|Newspaper Reports, 1880-1920||Census Report on Virginia deaths, 1880|
|1 – 10 years||5||0.9||39||6.5|
|11 – 20 years||67||11.6||59||9.8|
|21 – 30 years||181||31.4||160||26.5|
|31 – 40 years||120||20.8||109||18.0|
|41 – 50 years||81||14.1||82||13.6|
|51 – 60 years||73||12.7||63||10.4|
|61 – 70 years||30||5.2||55||9.1|
|71 + years||19||3.3||37||6.1|
Health officials continue to seek answers to the question: How many people die each from a particular disease? Mortality statistics in the United States are compiled from death certificates, through a process by which the single underlying cause of death listed on each certificate is encoded with a numeric entity reference number, thus generating a number of deaths from each cause. Every year, an estimated 610,000 people in the United States die from heart disease, making this health condition the leading cause of death annually. The second most common cause, cancer, resulted in nearly 590,000 deaths in the United States in 2015. Government agencies such as the Centers for Disease Control and Prevention or the National Institutes of Health and private organizations such as the American Lung Association or the American Cancer Society use mortality statistics to measure the effectiveness of public health campaigns, medical procedures, and pharmaceutical interventions. More than one hundred years after the U.S. Census began using punch cards to tally the causes of death, health experts continue to rely on this data to make decisions about how to invest in public health improvements.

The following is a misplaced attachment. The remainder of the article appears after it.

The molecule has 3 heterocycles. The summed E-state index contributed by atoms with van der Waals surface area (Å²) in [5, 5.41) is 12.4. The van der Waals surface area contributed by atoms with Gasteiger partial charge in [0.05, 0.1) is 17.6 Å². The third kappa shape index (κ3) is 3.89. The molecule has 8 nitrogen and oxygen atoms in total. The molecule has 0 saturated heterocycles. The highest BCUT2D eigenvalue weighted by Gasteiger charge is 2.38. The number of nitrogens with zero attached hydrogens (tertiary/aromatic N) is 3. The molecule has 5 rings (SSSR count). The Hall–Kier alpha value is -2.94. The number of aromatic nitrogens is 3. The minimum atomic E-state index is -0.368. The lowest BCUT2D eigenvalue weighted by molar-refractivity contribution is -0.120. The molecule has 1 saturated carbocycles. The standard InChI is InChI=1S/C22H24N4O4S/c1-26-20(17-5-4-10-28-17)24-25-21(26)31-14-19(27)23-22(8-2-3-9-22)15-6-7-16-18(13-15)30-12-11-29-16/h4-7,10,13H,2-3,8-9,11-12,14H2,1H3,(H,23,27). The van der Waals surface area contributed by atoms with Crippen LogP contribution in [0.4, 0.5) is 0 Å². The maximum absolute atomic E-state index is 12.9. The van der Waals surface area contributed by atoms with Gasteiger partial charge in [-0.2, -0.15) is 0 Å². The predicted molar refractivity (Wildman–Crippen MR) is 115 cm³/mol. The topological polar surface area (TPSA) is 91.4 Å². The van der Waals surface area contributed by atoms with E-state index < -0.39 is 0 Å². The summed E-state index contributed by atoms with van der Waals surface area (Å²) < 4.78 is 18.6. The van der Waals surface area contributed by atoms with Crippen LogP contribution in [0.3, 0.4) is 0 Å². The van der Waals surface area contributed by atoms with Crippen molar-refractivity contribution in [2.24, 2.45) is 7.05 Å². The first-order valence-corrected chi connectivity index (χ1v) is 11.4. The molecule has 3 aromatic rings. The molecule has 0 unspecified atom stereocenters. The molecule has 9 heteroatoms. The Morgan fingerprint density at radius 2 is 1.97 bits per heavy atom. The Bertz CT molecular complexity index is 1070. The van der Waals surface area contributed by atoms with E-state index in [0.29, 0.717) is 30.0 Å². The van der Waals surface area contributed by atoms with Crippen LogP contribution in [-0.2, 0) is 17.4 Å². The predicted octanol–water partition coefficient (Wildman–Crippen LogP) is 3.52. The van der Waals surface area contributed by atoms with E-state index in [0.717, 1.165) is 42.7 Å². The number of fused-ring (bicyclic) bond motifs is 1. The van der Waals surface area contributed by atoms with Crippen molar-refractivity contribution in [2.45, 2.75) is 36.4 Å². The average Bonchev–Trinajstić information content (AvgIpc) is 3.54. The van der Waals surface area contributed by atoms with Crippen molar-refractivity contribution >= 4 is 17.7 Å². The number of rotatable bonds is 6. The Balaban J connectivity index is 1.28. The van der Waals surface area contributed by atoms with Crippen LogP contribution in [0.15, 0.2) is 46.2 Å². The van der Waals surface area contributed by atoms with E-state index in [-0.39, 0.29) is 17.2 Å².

In these posts Virginia Tech students, working under the direction of Professor Tom Ewing, explore themes related to tuberculosis, including reporting on medical discoveries, the cultural implications of advertising cures, and techniques for measuring the impact of this disease. By studying these patterns in the past, historians of medicine can contribute to contemporary and future responses to infectious diseases. This research made extensive use of the digitized collections of the National Library of Medicine as well as Medical Heritage Library in the form of national and Virginia medical journals, photographs and other images, and published books. More information about the project, including an online presentation documenting Virginia lives lost to tuberculosis, is available from the project site: http://ethomasewing.org/tbhistory/
Veronica Kimmerly is a Chemical Engineering & Mathematics major at Virginia Tech.
E. Thomas Ewing is Professor of History and Associate Dean in the College of Liberal Arts and Human Sciences at Virginia Polytechnic Institute and State University.